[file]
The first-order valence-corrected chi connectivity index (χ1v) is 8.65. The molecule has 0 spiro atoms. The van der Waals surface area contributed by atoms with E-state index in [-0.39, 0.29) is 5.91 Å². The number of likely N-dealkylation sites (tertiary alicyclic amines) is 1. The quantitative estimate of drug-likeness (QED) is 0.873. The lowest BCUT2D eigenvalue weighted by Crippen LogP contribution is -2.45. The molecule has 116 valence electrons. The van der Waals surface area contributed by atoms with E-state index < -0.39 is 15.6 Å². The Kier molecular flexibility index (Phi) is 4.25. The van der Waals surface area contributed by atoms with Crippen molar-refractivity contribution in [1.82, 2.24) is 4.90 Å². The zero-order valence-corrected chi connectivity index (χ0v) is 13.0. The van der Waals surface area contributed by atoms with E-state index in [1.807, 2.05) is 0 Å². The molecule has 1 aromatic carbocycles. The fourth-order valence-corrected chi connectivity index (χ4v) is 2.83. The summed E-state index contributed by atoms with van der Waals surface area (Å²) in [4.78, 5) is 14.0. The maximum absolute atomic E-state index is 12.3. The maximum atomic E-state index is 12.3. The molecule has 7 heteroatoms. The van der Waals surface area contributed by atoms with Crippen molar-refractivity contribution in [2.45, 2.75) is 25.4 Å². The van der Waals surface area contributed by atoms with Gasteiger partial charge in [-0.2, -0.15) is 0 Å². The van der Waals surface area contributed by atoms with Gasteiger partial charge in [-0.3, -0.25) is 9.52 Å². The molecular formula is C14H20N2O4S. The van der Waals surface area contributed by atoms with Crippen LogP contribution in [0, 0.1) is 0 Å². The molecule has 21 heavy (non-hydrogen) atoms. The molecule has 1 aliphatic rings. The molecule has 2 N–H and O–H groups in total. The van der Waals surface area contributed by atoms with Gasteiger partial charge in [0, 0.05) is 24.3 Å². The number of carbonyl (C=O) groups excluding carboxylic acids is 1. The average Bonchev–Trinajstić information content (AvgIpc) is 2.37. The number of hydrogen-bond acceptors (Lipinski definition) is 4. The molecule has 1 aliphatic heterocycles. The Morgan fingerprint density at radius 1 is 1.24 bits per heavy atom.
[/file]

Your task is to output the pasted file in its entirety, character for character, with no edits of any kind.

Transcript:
The first-order valence-corrected chi connectivity index (χ1v) is 8.65. The molecule has 0 spiro atoms. The van der Waals surface area contributed by atoms with E-state index in [-0.39, 0.29) is 5.91 Å². The number of likely N-dealkylation sites (tertiary alicyclic amines) is 1. The quantitative estimate of drug-likeness (QED) is 0.873. The lowest BCUT2D eigenvalue weighted by Crippen LogP contribution is -2.45. The molecule has 116 valence electrons. The van der Waals surface area contributed by atoms with E-state index < -0.39 is 15.6 Å². The Kier molecular flexibility index (Phi) is 4.25. The van der Waals surface area contributed by atoms with Crippen molar-refractivity contribution in [1.82, 2.24) is 4.90 Å². The zero-order valence-corrected chi connectivity index (χ0v) is 13.0. The van der Waals surface area contributed by atoms with E-state index in [1.807, 2.05) is 0 Å². The molecule has 1 aromatic carbocycles. The fourth-order valence-corrected chi connectivity index (χ4v) is 2.83. The summed E-state index contributed by atoms with van der Waals surface area (Å²) in [4.78, 5) is 14.0. The maximum absolute atomic E-state index is 12.3. The maximum atomic E-state index is 12.3. The molecule has 7 heteroatoms. The van der Waals surface area contributed by atoms with Crippen molar-refractivity contribution in [2.45, 2.75) is 25.4 Å². The van der Waals surface area contributed by atoms with Gasteiger partial charge in [-0.2, -0.15) is 0 Å². The van der Waals surface area contributed by atoms with Gasteiger partial charge in [-0.3, -0.25) is 9.52 Å². The molecular formula is C14H20N2O4S. The van der Waals surface area contributed by atoms with Crippen LogP contribution in [0, 0.1) is 0 Å². The molecule has 21 heavy (non-hydrogen) atoms. The molecule has 1 aliphatic rings. The molecule has 2 N–H and O–H groups in total. The van der Waals surface area contributed by atoms with Gasteiger partial charge in [0, 0.05) is 24.3 Å². The number of carbonyl (C=O) groups excluding carboxylic acids is 1. The average Bonchev–Trinajstić information content (AvgIpc) is 2.37. The number of hydrogen-bond acceptors (Lipinski definition) is 4. The molecule has 1 aliphatic heterocycles. The Morgan fingerprint density at radius 1 is 1.24 bits per heavy atom.